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Verses from the Center: A Buddhist Vision of the Sublime

3.85  ·  Rating details ·  114 ratings  ·  9 reviews
The understanding of the nature of reality is the insight upon which the Buddha was able to achieve his own enlightenment. This vision of the sublime is the source of all that is enigmatic and paradoxical about Buddhism. In Verses from the Center, Stephen Batchelor explores the history of this concept and provides readers with translations of the most important poems ever ...more
Paperback, 208 pages
Published July 1st 2001 by Riverhead Books
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Barnaby Thieme
There is much about Stephen Batchelor's new translation of Nagarjuna's Mulamadhyamakakarika which is extremely useful, although the work is also highly problematic. Batchelor has chosen to render Nagarjuna's verses in a very free fashion, communicating what he discerns to be the real message at the heart of the Karikas. He has felt free to omit material, paraphrase, summarize, and reword entire sections with enormous liberty. On the one hand this has freed the text from much of its cryptic ...more
All energy for actually writing a review expended on typing up selections below, which I hope actually shed light on the text. In short, Batchelor always writes so accessibly about Buddhism and writes both a long intro to put Nāgārjuna and the text in context, as well as translating the verses with the intent of keeping their spirit current.

“One can become fixated on emptiness as easily as on anything else. In doing so, what is intended to stop fixations becomes an insidious
Oct 06, 2014 rated it did not like it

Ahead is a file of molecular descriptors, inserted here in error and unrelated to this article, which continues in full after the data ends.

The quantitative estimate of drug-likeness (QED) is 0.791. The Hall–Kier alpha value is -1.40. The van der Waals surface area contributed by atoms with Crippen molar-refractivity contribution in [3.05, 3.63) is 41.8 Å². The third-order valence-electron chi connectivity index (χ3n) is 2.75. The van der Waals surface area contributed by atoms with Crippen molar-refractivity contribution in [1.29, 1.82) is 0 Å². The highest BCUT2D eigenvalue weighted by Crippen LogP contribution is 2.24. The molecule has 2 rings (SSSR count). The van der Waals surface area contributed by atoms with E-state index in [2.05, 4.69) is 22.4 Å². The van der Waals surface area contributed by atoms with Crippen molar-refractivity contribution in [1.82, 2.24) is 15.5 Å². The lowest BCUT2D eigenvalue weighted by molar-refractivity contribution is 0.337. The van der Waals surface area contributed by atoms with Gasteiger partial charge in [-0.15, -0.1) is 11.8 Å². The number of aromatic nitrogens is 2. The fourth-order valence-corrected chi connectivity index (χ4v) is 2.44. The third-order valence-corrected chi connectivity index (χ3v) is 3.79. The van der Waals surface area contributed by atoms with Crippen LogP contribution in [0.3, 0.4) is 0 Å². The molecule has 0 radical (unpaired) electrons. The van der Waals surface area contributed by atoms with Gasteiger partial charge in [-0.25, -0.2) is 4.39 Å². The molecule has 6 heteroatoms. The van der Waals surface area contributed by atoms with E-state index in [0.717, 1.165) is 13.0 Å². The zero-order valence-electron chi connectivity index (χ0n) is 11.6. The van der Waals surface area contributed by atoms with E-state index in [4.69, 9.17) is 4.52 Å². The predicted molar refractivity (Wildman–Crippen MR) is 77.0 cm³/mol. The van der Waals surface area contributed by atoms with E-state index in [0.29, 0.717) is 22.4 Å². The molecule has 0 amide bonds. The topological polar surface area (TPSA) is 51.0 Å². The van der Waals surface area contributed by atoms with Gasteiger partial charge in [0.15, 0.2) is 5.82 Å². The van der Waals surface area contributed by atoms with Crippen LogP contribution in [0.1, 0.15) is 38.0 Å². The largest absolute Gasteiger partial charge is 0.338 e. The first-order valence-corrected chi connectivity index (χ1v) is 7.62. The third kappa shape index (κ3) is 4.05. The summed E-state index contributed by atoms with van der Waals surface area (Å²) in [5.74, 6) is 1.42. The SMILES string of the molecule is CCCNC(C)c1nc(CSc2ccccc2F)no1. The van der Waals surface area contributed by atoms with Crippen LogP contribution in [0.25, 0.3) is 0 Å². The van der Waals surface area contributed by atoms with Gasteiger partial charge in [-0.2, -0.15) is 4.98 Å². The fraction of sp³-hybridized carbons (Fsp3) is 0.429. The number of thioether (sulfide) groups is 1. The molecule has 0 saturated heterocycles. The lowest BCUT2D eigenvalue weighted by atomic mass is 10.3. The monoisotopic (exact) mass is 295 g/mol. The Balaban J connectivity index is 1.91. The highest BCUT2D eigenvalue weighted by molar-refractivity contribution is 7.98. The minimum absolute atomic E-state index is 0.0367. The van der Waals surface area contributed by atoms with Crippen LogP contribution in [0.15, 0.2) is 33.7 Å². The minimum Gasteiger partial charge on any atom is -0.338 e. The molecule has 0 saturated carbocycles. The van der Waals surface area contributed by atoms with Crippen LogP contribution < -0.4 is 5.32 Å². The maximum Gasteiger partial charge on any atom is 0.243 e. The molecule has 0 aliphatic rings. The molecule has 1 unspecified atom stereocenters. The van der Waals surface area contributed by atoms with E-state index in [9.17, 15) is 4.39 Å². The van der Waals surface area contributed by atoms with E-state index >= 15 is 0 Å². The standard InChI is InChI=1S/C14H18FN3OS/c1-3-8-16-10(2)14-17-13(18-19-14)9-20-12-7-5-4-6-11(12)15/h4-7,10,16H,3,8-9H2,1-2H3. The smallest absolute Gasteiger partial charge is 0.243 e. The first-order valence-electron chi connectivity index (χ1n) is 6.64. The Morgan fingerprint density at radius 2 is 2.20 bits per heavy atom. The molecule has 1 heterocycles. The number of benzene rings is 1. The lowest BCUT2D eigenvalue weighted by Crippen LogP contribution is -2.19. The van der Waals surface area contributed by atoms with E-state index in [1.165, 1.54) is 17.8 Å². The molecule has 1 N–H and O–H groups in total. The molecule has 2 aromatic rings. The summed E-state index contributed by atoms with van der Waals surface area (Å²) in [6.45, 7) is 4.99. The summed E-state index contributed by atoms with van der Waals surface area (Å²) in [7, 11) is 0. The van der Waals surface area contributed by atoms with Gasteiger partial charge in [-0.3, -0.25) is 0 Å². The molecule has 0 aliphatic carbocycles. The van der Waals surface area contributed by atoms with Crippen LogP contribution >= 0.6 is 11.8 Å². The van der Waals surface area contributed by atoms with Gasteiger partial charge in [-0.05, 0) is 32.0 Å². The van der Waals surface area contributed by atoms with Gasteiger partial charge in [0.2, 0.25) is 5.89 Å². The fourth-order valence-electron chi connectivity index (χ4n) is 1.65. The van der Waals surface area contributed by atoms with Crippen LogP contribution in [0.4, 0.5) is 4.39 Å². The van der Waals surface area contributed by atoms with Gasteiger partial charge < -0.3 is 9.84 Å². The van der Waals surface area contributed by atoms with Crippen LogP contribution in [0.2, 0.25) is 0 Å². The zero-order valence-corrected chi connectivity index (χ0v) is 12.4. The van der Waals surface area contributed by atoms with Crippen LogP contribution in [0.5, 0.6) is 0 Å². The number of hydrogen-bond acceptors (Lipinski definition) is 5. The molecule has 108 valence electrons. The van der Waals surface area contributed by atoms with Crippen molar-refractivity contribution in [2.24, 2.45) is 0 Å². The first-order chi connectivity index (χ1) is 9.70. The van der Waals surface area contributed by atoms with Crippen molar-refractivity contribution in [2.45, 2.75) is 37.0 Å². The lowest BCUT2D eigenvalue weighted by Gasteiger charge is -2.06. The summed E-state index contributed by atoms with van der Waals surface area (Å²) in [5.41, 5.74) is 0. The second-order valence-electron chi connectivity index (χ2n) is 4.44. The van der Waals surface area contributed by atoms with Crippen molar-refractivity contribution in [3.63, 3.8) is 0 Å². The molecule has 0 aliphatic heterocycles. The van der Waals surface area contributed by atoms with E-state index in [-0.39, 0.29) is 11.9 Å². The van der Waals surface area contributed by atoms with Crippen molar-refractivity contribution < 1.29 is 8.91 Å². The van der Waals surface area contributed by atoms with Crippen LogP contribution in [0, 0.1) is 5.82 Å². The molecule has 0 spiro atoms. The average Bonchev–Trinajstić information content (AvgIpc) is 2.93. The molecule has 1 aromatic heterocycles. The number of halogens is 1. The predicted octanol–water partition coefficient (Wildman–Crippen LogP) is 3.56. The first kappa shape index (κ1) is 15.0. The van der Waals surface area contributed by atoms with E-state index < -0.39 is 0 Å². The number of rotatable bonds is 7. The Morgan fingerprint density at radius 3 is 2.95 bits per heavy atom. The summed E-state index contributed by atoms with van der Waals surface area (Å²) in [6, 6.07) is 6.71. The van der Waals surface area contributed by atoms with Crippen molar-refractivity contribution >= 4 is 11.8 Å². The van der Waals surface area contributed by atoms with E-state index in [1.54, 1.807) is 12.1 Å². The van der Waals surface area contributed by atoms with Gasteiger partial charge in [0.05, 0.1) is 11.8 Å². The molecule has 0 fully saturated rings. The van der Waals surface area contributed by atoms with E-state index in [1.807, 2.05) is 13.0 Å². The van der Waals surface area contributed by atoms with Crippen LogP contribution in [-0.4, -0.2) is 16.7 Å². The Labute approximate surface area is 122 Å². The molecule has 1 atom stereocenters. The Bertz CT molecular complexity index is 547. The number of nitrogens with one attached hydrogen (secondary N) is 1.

Disappointing. This is not a translation of Nagarjuna's Mulamadhyamakakarika. It is an oddly framed up 80 page widely ranging introduction with 50 pages of poems that Batchelor drafted. I don't think his Zen koan approach works for this text.
See: The philosophy of the middle way (Mulamadhyamakakarika) by Nagarjuna, English translation and annotation by David Kalupahana.
Philippe Desaulniers
3.5, actually. Very interesting intro by the author. Then the verses themselves sort of disappointed. Too repetitive, and they didn't feel as rich as the explanation that was done of them in the intro.

Maybe it's a translation problem. Maybe I just didn't get it.
May 30, 2009 rated it it was amazing
besides the actual verses by nagarjuna, which one can (and should) spend the rest of one's life pondering, the other half of this book is a superb (remarkably clear) primer on the basic precepts of buddhism, i.e. emptiness and contingency. much food for the soul.
Tyrone Martin
Jan 22, 2014 rated it really liked it
very good book on the philosophy of emptiness
Jeffrey Bumiller
Dec 06, 2013 rated it really liked it
Buddhist poetry with an existential tinge. Emptiness and contingency are the main subjects here. Contains a very lengthy and interesting introduction by Stephen Batchelor.
Andrew Furst
May 15, 2015 rated it it was amazing
A delightful read. One of Stephen's best
Aaron Wood
Feb 03, 2010 is currently reading it
I am always reading this book over and over....
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Acharya Nāgārjuna (Telugu: నాగారజున) (c. 150 - 250 CE) was an Indian philosopher and the founder of the Madhyamaka school of Mahāyāna Buddhism.

His writings are the basis for the formation of the Madhyamaka school, which was transmitted to China under the name of the Three Treatise (Sanlun) School. He is credited with developing the philosophy of the Prajnaparamita sutras, and was closely